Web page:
Last month, I was browsing YouTube and noticed one of the channels I’m subscribed to (bigclivedotcom) had posted a new video.
The video was titled Dangerous 240V Coffee-Cutor (coffee cup electrode boiler.) and my initial thought was “I gotta get me one of those”. Just like Clive, I’m not going to post a link to eBay to a listing for one but searching on the worlds most loved online car boot sale for the keywords “Immersion, Travel, Element, Water, Portable, Heater, and Safe” will probably point you in the right direction to stumble across very similar devices. I paid the princely sum of £1.88 (including postage) direct from China (because where else are you going to get something this dangerous that runs on 240V?) and as little as 21 days later, a package arrived for me at the office.
Interestingly, they state the value of these “Heater Rods” as being $0.23 (USD) which means I totally overpaid. But what the heck, lets see what you get for your £1.88.
I live in the UK, so upon ordering, as soon as the Chinese supplier saw the destination, they slipped in the appropriate standard issue adaptor (nicknamed the death-daptor due to its poor construction, lack of fuse, and the ability to stick any pin you like into the holes, potentially making a whole device live).
Secondly, we have the unit itself, I already cracked this open at work and totally didn’t use it there at all… 😈
Anywho, as you can see, there’s not much we can decipher on the front of the box, so lets turn it over and read the back.
The back of the box was equally unhelpful for the users in the western market. Oh well, guess we’d better open it up. But first, for those too lazy to watch the video, what exactly is this thing? Well, what it is is a device used to heat water, or drinks, when a kettle isn’t available (or maybe when you feel like doing something
exciting stupid). I’d draw a circuit diagram for this, but it is ridiculously simple, as I will demonstrate.
Essentially what we have is a plastic tube with two metal plates inside, one of these plates is connected directly to live, and the other is connected to neutral. Mains voltage electricity travels between the plates through the impurities in the water, which agitates it, and causes the water to heat up.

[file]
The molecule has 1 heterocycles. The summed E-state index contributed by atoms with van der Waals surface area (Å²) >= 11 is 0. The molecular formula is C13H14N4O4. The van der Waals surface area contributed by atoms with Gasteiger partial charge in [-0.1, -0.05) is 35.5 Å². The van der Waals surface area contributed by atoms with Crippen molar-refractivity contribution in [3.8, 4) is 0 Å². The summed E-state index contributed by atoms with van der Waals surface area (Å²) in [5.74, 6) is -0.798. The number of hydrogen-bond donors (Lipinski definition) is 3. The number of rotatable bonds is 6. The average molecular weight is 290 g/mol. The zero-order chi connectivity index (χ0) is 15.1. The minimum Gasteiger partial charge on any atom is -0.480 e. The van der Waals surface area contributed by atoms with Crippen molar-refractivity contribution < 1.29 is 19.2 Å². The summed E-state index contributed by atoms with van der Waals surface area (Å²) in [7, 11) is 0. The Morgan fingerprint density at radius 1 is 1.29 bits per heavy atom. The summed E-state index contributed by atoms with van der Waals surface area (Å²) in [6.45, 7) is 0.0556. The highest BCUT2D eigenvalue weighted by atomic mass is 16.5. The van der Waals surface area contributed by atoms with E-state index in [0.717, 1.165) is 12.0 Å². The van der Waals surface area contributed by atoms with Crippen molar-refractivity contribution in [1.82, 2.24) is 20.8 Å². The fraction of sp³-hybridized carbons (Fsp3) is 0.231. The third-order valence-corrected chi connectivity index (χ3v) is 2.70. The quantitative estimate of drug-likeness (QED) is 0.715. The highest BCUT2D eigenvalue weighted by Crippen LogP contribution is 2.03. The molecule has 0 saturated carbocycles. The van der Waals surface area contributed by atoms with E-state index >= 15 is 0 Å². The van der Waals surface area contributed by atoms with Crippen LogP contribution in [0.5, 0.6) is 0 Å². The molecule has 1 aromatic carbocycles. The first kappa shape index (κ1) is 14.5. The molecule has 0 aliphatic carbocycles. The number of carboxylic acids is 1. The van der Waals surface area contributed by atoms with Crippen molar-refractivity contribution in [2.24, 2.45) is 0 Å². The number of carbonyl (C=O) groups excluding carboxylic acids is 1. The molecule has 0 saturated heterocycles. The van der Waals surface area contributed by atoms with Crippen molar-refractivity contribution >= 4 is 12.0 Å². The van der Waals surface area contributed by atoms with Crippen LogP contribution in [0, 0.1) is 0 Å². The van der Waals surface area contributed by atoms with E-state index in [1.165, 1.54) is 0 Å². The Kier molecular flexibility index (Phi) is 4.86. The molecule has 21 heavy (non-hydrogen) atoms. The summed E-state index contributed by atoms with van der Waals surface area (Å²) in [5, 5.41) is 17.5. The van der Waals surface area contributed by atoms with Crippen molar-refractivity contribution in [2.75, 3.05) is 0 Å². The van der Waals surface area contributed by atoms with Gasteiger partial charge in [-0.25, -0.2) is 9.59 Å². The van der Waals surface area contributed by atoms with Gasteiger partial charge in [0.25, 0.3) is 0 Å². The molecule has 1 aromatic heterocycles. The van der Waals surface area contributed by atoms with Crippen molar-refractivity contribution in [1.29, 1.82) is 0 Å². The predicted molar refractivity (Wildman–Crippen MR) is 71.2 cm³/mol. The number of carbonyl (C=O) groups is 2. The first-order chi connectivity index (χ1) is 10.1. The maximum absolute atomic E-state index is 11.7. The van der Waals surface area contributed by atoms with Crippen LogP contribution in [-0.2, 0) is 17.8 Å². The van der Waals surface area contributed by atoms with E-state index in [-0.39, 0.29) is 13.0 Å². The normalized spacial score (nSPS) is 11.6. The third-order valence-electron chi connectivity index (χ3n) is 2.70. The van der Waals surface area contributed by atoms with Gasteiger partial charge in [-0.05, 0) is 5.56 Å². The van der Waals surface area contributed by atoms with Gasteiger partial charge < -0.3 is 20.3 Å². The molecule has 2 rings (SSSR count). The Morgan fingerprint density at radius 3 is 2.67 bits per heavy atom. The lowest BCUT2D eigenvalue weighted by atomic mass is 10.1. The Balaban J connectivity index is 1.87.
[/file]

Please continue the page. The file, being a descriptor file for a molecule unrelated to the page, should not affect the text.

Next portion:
So, lets heat some water, here I’ve decided to use the death-daptor, because lets face it, we might as well do things properly.
As soon as power is applied, the water already starts to fizz and heats up quickly, with steam rising within seconds. After about a minute, the glass is hot to the touch, and within 2-3 minutes, the water is bubbling quite violently. It’s actually quite hypnotic when slowed down.
So, as far as dangerous items go, this one is right near the top, but interesting none the less. In the interests of safety, keep it out of reach of children, because the plates inside can be easily touched, and when it’s submerged in water, the water itself is live. I can also imagine the more impurities in the liquid (i.e. juice, coffee, sugar, sweetener, tea, etc.) would probably cause the device to use a lot more energy, and I’m not sure exactly how much current the mains wire can handle. It does feel quite flimsy. Though it didn’t seem to get hot in my test, so that’s a good sign. Also, remember this device is not fused, and not earthed. (the latter, by design, or else submerging it into water would trip your electric system)
In conclusion, if you do get one of these, be careful with it.